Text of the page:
The Stockholm District Court on Thursday sentenced [press release] a former Syrian rebel fighter to life in prison for his participation in a mass execution of seven men in 2012. The defendant, who had permanent residence in Sweden, argued that the executions were carried out in accordance with the court-ordered death sentences issued for the men. Those executed were soldiers under the Syrian regime. The Swedish court struggled with the notion of legitimate, non-governmental courts being created under the conditions of an armed-conflict. However, the imposed life sentence was ultimately determined based on the proximity of the initial capture of the men to the subsequent execution. The soldiers were killed two days after their capture. The court ruled that the defendant had committed serious crimes in violation of international law because the soldiers could not have received a fair trial in a matter of days.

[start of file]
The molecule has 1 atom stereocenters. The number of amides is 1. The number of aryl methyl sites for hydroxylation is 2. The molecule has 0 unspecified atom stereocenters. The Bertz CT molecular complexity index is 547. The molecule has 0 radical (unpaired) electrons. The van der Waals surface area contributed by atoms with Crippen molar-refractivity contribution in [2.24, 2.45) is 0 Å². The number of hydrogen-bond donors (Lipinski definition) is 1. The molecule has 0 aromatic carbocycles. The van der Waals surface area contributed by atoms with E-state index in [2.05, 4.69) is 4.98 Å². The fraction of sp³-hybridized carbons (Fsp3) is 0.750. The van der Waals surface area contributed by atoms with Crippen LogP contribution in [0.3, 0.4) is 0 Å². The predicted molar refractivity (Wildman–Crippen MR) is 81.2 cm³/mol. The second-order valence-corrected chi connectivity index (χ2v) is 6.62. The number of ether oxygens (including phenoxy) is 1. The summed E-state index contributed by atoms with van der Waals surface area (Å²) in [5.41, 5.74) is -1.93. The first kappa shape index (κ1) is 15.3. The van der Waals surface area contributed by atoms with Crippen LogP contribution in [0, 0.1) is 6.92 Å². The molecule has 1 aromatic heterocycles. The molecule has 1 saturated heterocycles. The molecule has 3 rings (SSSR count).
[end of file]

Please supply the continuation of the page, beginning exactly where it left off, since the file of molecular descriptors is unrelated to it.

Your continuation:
A number of war crimes have been alleged during the Syrian Civil War. Earlier this month Human Rights Watch alleged that the Syrian government had conducted coordinated chemical attacks [JURIST report] on the rebel controlled portions of Aleppo. Also in February Amnesty International claimed that the Syrian government has hanged more than 13,000 prisoners in extrajudicial executions [JURIST report] over a five-year period at Saydnaya prison. In January the Secretary General of the Norwegian Refugee Council stated that the interruption of water that has left millions of Syrians without clean access to water constitutes a war crime [JURIST report].